For this purpose, voltage level monitoring operations are carried out and evaluated in the function block 110 in accordance with the following scheme, by way of example. In this instance, the situation in a motor vehicle and voltages occurring therein are again used as a basis, without limiting the generality of the invention:
If, for example, VBATT>6 V and VCC=5 V, neither the microcontroller 21 nor the semiconductor circuit 100 are able to identify a power fail state.
The function block 110 monitors and compares VBATT, which is normally at 12 volts, with a limit value VL1 of, god for example, 3.5 volts. Also, if the microcontroller 21 or its watchdog does not have dedicated power fail identification, this function block furthermore monitors and compares VCC, normally 5 V, with a second limit value VL2 of, for example, 1 V (the minimum voltage necessary for dynamic data retention in the RAM of the microcontroller 21).
Within the framework of the invention, it will be irrelevant whether the microcontroller has dedicated power fail identification for VCC. Also, to the extent that the components of the device are not used or are used differently, a separate watchdog function (not described in greater detail here) for the microcontroller can be used to achieve corresponding VCC discrimination and evaluation.
Within the framework of the invention, it is possible, irrespective of whether the microcontroller 21 is also supported by dedicated auxiliary circuits (such as, for example, a watchdog-armed supply voltage monitoring arrangement) to output at terminal 4 a POWER FAIL INTERRUPT signal, which goes back either to a discrimination of VBATT only or to a combined discrimination of VBATT and VCC. When, therefore, a power fail flag of the semiconductor circuit 100 is subsequently mentioned, this does not mean that the microcontroller 21 does not have dedicated VCC monitoring, or is not provided with auxiliary means which achieve such monitoring.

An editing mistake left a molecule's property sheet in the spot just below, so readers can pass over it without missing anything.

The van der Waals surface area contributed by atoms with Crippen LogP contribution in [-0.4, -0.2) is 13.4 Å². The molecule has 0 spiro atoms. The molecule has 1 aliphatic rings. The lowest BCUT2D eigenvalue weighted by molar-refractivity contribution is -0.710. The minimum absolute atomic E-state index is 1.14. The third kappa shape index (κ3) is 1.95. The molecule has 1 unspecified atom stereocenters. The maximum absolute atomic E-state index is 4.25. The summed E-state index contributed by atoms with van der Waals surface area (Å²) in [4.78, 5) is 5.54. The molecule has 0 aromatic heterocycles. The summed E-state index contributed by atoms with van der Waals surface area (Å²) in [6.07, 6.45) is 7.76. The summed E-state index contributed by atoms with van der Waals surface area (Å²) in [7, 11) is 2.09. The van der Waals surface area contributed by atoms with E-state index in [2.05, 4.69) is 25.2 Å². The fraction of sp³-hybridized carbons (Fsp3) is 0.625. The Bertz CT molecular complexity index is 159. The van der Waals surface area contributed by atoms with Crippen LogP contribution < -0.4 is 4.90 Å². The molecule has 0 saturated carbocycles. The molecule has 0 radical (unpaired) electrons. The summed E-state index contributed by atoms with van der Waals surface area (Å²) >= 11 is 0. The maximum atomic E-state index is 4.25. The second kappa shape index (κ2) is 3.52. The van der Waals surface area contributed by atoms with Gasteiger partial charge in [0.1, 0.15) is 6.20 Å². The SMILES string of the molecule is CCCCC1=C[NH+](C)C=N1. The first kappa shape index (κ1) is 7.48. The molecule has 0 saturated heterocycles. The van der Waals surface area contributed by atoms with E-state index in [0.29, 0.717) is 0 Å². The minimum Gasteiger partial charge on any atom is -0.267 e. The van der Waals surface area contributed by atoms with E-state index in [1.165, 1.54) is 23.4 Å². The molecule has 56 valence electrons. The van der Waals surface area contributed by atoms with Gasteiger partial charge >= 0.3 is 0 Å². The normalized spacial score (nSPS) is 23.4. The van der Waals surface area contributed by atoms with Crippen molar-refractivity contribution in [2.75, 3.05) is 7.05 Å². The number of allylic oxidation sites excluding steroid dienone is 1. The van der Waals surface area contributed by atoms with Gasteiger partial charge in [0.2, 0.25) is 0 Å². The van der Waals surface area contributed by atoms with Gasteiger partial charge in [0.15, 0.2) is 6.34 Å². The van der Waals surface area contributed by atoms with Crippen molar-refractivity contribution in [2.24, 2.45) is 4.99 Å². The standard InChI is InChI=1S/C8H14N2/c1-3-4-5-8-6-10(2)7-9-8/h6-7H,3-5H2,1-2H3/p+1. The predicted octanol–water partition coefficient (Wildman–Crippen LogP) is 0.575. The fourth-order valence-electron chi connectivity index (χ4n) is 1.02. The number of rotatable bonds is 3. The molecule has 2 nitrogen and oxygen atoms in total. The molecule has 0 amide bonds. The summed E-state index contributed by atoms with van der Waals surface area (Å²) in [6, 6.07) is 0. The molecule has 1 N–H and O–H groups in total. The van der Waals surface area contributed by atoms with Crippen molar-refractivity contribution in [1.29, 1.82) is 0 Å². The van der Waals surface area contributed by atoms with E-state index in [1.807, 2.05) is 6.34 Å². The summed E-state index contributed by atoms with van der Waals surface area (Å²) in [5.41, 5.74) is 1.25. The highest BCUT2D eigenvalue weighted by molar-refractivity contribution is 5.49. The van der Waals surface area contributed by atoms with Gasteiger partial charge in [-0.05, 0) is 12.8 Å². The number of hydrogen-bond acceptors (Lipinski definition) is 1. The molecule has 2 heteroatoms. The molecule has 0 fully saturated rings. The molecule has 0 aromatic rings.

For example, in an engine start, if VBATT>VL1 and VCC>VL2, power fail is not identified either for VBATT or for VCC, so that a corresponding signal is not output at terminal 4 either. From the fact that the power fail flag in the function block 145 or 143 is absent (is not set) with regard to VCC and/or VBATT, the microcontroller 21 consequently recognizes, during its restart after reset, that neither relearning nor an update of incremental data from the dedicated EEPROM is necessary. It therefore continues to operate with those data currently residing in its RAM. In this case, the power fail flag is read (as shown for example in FIG. 12a) in the time period between t8 and t9, and when it is set before the transition of the signal EN (output by the microcontroller 21) from "L" to "H", it is translated into an INTERRUPT signal at terminal 4. The latter is identified by the microcontroller 21 as genuine, and is interpreted as POWER FAIL INTERRUPT.
In the case of a more difficult engine start, such as in winter, the on-board electrical system voltage UBATT may, however, briefly drop substantially below the initial rated voltage VL1. As a result, VBATT also drops by a corresponding amount, whereas VCC is still held above VL2 after initial energization of the regulator 20, by a back-up capacitor 161 arranged downstream of the latter. In the block 110, therefore, although the supply state VBATT<VL1 is identified, at the same time the supply state VCC>VL2, which prevents (inhibits) the setting of the power fail flag in the function block 145 or 143.